Public Banking – “Banking in the Public Interest”

By Greg Wendt

An excellent article was just written called “Reviving Main Street – A Call for Public Banks” highlighting the opportunity states across America have to restore a healthy economy – simply by creating a state bank.

Surprisingly, North Dakota is the only state in the union which has created its own bank.

The article highlights work of thought leader Ellen Brown , and the Public Banking Institute which educates policymakers about the opportunities from the straightforward process of forming a state owned bank.

Her site shares that:

Public Banks are…

  • Viable solutions to the present economic crises in US states.
  • Potentially available to any-sized government or community able to meet the requirements for setting up a bank.
  • Owned by the people of a state or community.
  • Economically sustainable, because they operate transparently according to applicable banking regulations
  • Able to offset pressures for tax increases with returned credit income to the community.
  • Ready sources of affordable credit for local governments, eliminating the need for large “rainy day” funds.
  • Required to promote the public interest, as defined in their charters.
  • Constitutional, as ruled by the U.S. Supreme Court

…and are not

  • Operated by politicians; rather, they are run by professional bankers.
  • Boondoggles for bank executives; rather, their employees are salaried public servants (paid by the state, with a transparent pay structure) who would likely not earn bonuses, commissions or fees for generating loans.
  • Speculative ventures that maximize profits in the short term,  without regard to the long-term interests of the public.

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5 responses

  1. The Myth That Japan Is Broke: The World’s Largest “Debtor” Is Now the World’s Largest Creditor

    Posted: 09/05/2012
    By Ellen Brown

    Japan’s massive government debt conceals massive benefits for the Japanese people, with lessons for the U.S. debt “crisis.”

    All of this has implications for Americans concerned with an
    out-of-control national debt. Properly managed and directed, it seems,
    the debt need be nothing to fear. Like Japan, and unlike Greece and
    other eurozone countries, the U.S. is the sovereign issuer of its own
    currency. If it wished, Congress could fund its budget without resorting
    to foreign creditors or private banks. It could do this either by
    issuing the money directly or by borrowing from its own central bank,
    effectively interest-free, since the Fed rebates its profits to the
    government after deducting its costs…

    Properly directed, the national debt becomes the spending money of the
    people. It stimulates demand, stimulating productivity. To keep the
    system stable and sustainable, the money just needs to come from the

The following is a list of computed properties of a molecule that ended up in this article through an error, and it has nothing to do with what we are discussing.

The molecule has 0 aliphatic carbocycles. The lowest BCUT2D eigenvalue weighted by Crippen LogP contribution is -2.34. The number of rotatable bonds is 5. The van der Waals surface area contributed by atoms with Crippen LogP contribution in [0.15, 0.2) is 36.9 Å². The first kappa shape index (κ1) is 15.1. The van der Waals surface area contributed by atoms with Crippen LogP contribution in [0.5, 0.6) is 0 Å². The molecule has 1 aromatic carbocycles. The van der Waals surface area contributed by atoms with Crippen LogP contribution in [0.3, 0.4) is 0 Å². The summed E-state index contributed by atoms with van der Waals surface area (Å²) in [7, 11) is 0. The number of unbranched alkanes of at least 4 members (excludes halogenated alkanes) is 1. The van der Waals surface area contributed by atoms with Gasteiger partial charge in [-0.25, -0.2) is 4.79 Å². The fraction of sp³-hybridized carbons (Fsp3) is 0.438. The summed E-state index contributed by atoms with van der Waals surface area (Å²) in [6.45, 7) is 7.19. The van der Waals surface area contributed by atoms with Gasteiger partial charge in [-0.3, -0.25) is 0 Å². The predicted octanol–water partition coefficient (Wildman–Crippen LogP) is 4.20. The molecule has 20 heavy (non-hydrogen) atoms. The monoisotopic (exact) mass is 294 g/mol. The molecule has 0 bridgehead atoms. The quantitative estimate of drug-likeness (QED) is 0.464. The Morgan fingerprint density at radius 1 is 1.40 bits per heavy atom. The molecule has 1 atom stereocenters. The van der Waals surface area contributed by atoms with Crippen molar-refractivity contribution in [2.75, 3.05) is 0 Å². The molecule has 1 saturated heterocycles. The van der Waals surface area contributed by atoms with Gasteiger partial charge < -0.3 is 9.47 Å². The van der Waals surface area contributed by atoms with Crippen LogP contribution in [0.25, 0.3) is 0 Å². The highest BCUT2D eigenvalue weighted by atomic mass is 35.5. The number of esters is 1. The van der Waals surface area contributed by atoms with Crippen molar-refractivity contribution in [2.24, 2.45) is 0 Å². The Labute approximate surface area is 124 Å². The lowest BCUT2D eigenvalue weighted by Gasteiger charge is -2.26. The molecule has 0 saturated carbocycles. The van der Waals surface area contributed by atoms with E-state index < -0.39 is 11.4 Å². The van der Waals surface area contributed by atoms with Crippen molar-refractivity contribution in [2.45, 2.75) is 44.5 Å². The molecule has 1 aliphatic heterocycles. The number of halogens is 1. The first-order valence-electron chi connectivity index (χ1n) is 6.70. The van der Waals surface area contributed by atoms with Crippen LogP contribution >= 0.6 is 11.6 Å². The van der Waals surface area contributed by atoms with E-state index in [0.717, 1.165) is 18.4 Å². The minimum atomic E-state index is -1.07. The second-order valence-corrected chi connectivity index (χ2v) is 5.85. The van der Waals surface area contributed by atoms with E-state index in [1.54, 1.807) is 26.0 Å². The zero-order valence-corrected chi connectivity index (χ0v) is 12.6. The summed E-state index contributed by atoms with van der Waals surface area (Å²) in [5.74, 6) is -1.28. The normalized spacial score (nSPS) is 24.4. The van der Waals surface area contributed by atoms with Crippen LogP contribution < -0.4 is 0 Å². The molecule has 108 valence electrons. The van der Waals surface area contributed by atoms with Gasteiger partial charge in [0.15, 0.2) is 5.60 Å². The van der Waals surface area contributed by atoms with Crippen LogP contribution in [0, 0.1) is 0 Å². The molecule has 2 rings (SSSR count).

nation’s own government and its own people, and needs to return to the
    government and people.

  2. Public Banking Conference 2013: Funding the New Economy
    Sunday, June 2 – Tuesday, June 4
    San Rafael, CA

    How often do you get a chance to join with other creative minds discussing how best to redesign the banking systems of nations, in ways that would create new prosperity for millions and help to rebuild local economies?

    This year, just once.

    Join pioneering policy makers, civic leaders, banking entrepreneurs, innovators and ordinary citizens interested in learning about one of the most critical undertakings of our time: creating a truly prosperous, democratic and sustainable new economy.

    The Public Banking Institute (PBI) is actively enrolling leading organizations to participate in a national coalition to create a network of public banks. These banks can be capitalized from several sources, including public employee and other labor pensions, with the core deposits coming from tax and other revenues from city/county/state governments.

  3. truthout
    The Global Banking Game Is Rigged, and the FDIC Is Suing
    14 April 2014 – By Ellen Brown

    Taxpayers are paying billions of dollars for a swindle pulled off by the world’s biggest banks, using a form of derivative called interest-rate swaps; and the Federal Deposit Insurance Corporation has now joined a chorus of litigants suing over it….

    It is not just that local governments, universities and pension funds made a bad bet on these swaps. The game itself was rigged, as explained below. The FDIC is now suing in civil court for damages and punitive damages, a lead that other injured local governments and agencies would be well-advised to follow. But they need to hurry, because time on the statute of limitations is running out.

    The Largest Cartel in World History – On March 14, 2014, the FDIC filed suit for LIBOR-rigging against sixteen of the world’s largest banks – including the three largest US banks (JPMorgan Chase, Bank of America, and Citigroup), the three largest UK banks, the largest German bank, the largest Japanese bank, and several of the largest Swiss banks….

  4. OpEdNews 5/19/2014
    Are Public Banks Unconstitutional? No. Are Private Banks? Maybe.
    By Ellen Brown –

    … When enough people understand that private banks rather than governments create our money supply, imposing interest and fees that constitute an enormous unnecessary drain on the economy and the people, we might wake up to a new day in banking, finance, and the return of local economic sovereignty.

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